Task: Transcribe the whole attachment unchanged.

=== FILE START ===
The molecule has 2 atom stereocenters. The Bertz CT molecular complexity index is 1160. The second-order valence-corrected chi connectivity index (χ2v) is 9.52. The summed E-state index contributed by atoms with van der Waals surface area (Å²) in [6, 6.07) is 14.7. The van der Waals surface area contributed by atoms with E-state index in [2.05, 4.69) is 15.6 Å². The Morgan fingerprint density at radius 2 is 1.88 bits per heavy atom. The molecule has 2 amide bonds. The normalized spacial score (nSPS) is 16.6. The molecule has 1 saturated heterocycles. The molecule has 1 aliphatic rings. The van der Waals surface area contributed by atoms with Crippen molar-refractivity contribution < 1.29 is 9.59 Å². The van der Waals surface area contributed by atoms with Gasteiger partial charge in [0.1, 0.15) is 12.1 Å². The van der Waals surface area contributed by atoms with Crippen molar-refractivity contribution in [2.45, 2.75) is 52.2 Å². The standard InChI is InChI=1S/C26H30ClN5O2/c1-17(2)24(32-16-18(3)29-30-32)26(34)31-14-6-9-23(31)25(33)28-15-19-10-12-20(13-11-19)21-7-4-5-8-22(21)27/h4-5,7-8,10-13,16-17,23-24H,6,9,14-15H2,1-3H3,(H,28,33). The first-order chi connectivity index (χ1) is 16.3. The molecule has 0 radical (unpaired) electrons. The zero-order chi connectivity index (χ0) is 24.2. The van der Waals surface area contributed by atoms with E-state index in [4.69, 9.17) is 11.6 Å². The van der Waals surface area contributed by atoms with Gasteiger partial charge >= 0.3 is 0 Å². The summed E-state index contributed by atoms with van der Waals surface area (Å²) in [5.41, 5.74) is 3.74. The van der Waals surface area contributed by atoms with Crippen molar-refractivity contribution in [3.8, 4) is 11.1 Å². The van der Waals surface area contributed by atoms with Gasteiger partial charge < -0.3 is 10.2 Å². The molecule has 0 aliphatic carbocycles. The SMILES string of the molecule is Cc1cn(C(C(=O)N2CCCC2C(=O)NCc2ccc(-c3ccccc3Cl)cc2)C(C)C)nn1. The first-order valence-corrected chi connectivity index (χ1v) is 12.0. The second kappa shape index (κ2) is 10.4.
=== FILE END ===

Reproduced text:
The molecule has 2 atom stereocenters. The Bertz CT molecular complexity index is 1160. The second-order valence-corrected chi connectivity index (χ2v) is 9.52. The summed E-state index contributed by atoms with van der Waals surface area (Å²) in [6, 6.07) is 14.7. The van der Waals surface area contributed by atoms with E-state index in [2.05, 4.69) is 15.6 Å². The Morgan fingerprint density at radius 2 is 1.88 bits per heavy atom. The molecule has 2 amide bonds. The normalized spacial score (nSPS) is 16.6. The molecule has 1 saturated heterocycles. The molecule has 1 aliphatic rings. The van der Waals surface area contributed by atoms with Crippen molar-refractivity contribution < 1.29 is 9.59 Å². The van der Waals surface area contributed by atoms with Gasteiger partial charge in [0.1, 0.15) is 12.1 Å². The van der Waals surface area contributed by atoms with Crippen molar-refractivity contribution in [2.45, 2.75) is 52.2 Å². The standard InChI is InChI=1S/C26H30ClN5O2/c1-17(2)24(32-16-18(3)29-30-32)26(34)31-14-6-9-23(31)25(33)28-15-19-10-12-20(13-11-19)21-7-4-5-8-22(21)27/h4-5,7-8,10-13,16-17,23-24H,6,9,14-15H2,1-3H3,(H,28,33). The first-order chi connectivity index (χ1) is 16.3. The molecule has 0 radical (unpaired) electrons. The zero-order chi connectivity index (χ0) is 24.2. The van der Waals surface area contributed by atoms with E-state index in [4.69, 9.17) is 11.6 Å². The van der Waals surface area contributed by atoms with Gasteiger partial charge >= 0.3 is 0 Å². The summed E-state index contributed by atoms with van der Waals surface area (Å²) in [5.41, 5.74) is 3.74. The van der Waals surface area contributed by atoms with Crippen molar-refractivity contribution in [3.8, 4) is 11.1 Å². The van der Waals surface area contributed by atoms with Gasteiger partial charge < -0.3 is 10.2 Å². The molecule has 0 aliphatic carbocycles. The SMILES string of the molecule is Cc1cn(C(C(=O)N2CCCC2C(=O)NCc2ccc(-c3ccccc3Cl)cc2)C(C)C)nn1. The first-order valence-corrected chi connectivity index (χ1v) is 12.0. The second kappa shape index (κ2) is 10.4.